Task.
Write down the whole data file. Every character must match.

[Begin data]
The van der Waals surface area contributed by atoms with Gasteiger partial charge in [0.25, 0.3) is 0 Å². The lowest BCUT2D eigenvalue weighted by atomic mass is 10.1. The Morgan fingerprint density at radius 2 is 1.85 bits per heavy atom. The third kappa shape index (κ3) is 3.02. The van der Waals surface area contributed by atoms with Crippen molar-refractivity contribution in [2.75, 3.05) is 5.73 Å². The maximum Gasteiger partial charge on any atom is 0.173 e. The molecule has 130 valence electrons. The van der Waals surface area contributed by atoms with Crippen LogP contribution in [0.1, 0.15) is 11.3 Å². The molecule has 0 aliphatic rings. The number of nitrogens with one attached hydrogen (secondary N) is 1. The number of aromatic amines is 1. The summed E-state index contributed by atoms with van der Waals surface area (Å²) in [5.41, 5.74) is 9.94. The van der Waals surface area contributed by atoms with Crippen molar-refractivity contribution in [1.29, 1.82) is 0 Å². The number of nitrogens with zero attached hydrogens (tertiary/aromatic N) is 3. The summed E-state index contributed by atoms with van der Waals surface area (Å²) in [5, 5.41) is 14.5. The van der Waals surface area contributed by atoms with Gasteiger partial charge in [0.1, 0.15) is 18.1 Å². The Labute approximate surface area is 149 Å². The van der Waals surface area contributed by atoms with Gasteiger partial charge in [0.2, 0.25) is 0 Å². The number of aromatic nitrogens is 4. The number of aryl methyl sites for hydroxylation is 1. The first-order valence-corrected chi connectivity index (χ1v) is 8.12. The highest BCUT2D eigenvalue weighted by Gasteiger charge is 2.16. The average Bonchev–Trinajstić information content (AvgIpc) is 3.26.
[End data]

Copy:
The van der Waals surface area contributed by atoms with Gasteiger partial charge in [0.25, 0.3) is 0 Å². The lowest BCUT2D eigenvalue weighted by atomic mass is 10.1. The Morgan fingerprint density at radius 2 is 1.85 bits per heavy atom. The third kappa shape index (κ3) is 3.02. The van der Waals surface area contributed by atoms with Crippen molar-refractivity contribution in [2.75, 3.05) is 5.73 Å². The maximum Gasteiger partial charge on any atom is 0.173 e. The molecule has 130 valence electrons. The van der Waals surface area contributed by atoms with Crippen LogP contribution in [0.1, 0.15) is 11.3 Å². The molecule has 0 aliphatic rings. The number of nitrogens with one attached hydrogen (secondary N) is 1. The number of aromatic amines is 1. The summed E-state index contributed by atoms with van der Waals surface area (Å²) in [5.41, 5.74) is 9.94. The van der Waals surface area contributed by atoms with Crippen molar-refractivity contribution in [1.29, 1.82) is 0 Å². The number of nitrogens with zero attached hydrogens (tertiary/aromatic N) is 3. The summed E-state index contributed by atoms with van der Waals surface area (Å²) in [5, 5.41) is 14.5. The van der Waals surface area contributed by atoms with Gasteiger partial charge in [0.1, 0.15) is 18.1 Å². The Labute approximate surface area is 149 Å². The van der Waals surface area contributed by atoms with Gasteiger partial charge in [0.2, 0.25) is 0 Å². The number of aromatic nitrogens is 4. The number of aryl methyl sites for hydroxylation is 1. The first-order valence-corrected chi connectivity index (χ1v) is 8.12. The highest BCUT2D eigenvalue weighted by Gasteiger charge is 2.16. The average Bonchev–Trinajstić information content (AvgIpc) is 3.26.